Forget ballroom dancing, violin playing, or poetry slams: The latest trend for boosting inner-city kids’ self-esteem is getting them into the kitchen and out on the farm. Jumping into the story of the four-month-old Mission Pie café, San Francisco Chronicle writer Janet Fletcher digs what she dubs “Pie Power.”

At the café, learning disabled students from Mission High School get job training and a paycheck, but the real education happens at Pie Ranch. This farm and sustainable-agriculture center is thriving on a pie-shaped, 14-acre wedge of land along the Pacific coast about an hour south of San Francisco. There, partners Nancy Vail, her husband Jered Lawson, and Karen Heisler work on the land with the students one day a month, giving them hands-on experience with farming, sustainable agricultural practices, baking, and nutrition.

Converting the kids to healthy eating took a little work, but the results were worth it. Talking about a couple of the students she works with in the farm’s kitchen, cook and Nextcourse coordinator Megan Hanson says, “Da-Ron’s saying is: Healthy food looks nasty but it tastes great. Midget used to sneak in Doritos and Cokes. Now he’s kind of a fruititarian.”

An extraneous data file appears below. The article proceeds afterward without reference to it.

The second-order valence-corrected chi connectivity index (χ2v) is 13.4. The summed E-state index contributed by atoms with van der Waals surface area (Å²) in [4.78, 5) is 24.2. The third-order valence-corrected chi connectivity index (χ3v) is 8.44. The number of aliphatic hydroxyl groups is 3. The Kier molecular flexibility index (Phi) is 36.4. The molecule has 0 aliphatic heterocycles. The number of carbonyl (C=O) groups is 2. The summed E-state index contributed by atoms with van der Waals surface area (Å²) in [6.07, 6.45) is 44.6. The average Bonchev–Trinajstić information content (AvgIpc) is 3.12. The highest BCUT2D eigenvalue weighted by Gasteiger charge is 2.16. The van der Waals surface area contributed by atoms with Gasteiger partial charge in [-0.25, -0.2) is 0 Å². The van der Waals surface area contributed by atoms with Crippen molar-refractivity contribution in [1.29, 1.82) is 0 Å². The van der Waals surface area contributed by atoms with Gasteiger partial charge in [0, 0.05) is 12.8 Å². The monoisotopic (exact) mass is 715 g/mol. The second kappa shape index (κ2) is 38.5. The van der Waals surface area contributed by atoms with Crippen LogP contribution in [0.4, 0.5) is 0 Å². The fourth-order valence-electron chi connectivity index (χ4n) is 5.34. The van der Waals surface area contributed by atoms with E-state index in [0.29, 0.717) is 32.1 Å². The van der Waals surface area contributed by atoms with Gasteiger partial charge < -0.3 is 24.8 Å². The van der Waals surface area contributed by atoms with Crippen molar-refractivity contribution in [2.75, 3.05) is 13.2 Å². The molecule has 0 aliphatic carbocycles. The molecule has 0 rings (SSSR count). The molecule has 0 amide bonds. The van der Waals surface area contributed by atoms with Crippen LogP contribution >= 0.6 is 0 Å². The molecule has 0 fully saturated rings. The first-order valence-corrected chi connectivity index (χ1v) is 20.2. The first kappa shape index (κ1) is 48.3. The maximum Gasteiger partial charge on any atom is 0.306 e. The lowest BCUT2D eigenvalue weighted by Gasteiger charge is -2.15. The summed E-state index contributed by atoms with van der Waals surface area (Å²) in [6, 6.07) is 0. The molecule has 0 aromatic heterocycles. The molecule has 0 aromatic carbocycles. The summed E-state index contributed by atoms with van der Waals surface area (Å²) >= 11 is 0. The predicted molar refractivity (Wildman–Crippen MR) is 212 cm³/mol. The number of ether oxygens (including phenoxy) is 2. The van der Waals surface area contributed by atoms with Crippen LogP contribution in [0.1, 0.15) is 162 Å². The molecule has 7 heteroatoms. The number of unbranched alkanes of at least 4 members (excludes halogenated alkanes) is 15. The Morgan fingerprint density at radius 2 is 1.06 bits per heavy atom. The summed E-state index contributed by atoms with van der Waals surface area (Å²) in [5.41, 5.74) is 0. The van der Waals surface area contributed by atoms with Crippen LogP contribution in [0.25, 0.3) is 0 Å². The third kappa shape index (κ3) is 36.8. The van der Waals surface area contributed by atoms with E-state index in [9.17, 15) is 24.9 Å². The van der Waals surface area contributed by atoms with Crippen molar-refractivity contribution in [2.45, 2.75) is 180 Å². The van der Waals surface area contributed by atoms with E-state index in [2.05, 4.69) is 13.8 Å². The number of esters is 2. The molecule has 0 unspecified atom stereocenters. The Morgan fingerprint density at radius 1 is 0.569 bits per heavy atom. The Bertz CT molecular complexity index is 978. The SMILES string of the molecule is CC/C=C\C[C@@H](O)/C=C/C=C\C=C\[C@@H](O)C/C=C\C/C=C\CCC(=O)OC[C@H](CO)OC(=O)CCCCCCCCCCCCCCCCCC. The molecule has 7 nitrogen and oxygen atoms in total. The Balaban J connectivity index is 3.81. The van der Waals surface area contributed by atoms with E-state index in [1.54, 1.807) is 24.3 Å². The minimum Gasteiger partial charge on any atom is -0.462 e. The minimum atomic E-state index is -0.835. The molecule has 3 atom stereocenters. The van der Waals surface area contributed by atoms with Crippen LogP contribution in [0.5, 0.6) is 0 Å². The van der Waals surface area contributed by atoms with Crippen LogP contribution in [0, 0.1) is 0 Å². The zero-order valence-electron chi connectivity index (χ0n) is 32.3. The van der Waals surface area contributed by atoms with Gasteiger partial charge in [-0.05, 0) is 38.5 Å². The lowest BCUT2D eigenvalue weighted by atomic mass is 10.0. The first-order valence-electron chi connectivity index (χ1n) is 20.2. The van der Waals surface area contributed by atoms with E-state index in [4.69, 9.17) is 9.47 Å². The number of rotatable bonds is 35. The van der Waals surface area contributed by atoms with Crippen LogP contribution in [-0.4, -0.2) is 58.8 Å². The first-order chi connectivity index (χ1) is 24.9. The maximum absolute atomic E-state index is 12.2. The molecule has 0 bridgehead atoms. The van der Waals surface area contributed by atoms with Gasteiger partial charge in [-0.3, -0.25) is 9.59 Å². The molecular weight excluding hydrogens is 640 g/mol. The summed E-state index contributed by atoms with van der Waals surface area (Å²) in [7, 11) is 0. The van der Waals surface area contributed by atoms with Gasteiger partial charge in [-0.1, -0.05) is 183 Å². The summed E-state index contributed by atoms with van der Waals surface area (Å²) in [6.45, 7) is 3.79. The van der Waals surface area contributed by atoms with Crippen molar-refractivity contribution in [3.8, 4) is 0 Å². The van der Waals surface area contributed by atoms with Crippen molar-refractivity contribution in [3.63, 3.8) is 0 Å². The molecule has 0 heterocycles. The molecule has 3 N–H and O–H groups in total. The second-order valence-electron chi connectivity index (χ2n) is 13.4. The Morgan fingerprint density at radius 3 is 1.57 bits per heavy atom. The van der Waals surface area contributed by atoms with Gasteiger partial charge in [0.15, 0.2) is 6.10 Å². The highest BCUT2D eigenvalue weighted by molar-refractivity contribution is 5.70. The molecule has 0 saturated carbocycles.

Besides the expected berries and pumpkin, the farm even produces a small amount of its own wheat, ground into flour and used in “symbolic amount[s]” by Destination Baking, a San Francisco pastry shop that bakes the bulk of the Mission Pie pies. Eggs come from the farm’s pasture-raised chickens, and a dairy cow’s on the wish list.

Now, someone send Hilary Swank an apron!

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